Pope Francis has had people reeling since he arrived on U.S. soil. He’s pushed love, forgiveness, decency, and climate change awareness,. He’s discussed corporate greed and economic inequality, calling out those who ignore the poorest among us. He’s reprimanded bishops who have swept pedophilia among their priests under the rug. He’s got some people saying he’s talking like a leftie, and others accusing him of being a socialist. Good for him. He’s just talking common sense stuff.
No, he hasn’t been perfect. He has not called for women to be allowed to become priests. No, he has not said that over-population is a serious problem and it’s time that Catholics worldwide embrace birth control. And no, he’s not come out pro-choice.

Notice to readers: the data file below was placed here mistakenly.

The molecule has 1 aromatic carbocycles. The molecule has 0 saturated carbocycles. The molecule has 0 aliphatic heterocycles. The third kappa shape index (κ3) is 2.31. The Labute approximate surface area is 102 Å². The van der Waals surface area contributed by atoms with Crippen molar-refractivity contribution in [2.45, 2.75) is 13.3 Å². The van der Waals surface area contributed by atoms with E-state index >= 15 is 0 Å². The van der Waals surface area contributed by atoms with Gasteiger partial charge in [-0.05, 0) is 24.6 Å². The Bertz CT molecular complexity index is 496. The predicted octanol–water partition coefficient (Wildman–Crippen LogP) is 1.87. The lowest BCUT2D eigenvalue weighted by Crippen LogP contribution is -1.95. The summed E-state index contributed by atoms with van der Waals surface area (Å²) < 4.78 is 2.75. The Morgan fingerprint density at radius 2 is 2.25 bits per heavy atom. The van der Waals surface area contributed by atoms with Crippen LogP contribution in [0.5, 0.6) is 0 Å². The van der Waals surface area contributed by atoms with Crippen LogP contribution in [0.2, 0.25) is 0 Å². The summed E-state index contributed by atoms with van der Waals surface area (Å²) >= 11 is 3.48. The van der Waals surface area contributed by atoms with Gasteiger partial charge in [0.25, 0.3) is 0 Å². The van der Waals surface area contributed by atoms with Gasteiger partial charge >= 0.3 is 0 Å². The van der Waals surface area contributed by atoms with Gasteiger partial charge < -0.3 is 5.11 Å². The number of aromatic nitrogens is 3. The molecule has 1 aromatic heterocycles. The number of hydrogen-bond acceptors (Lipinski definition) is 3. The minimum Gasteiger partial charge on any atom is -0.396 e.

But he’s been on the money most of the time, and has shown great courage in not just being a religious leader, but a political leader as well.
On Sunday, he went one better, when he visited a prison in Philadelphia and immediately decried our prison system and any other prison system like ours. After embracing a prisoner, Francis called it, “painful when we see prison systems which are not concerned to care for wounds, to soothe pain, to offer new possibilities. It is painful when we see people who think that only others need to be cleansed, purified, and do not recognize that their weariness, pain and wounds are also the weariness, pain and wounds of society.”
That sentiment echoed what he told the U.S. Congress on Thursday, when he said: “just and necessary punishment must never exclude the dimension of hope and the goal of rehabilitation.”
That’s the sort of courage every politician ought to have, but few do, and the sort of courage that great statesmen always have. Good for you, Pope Francis.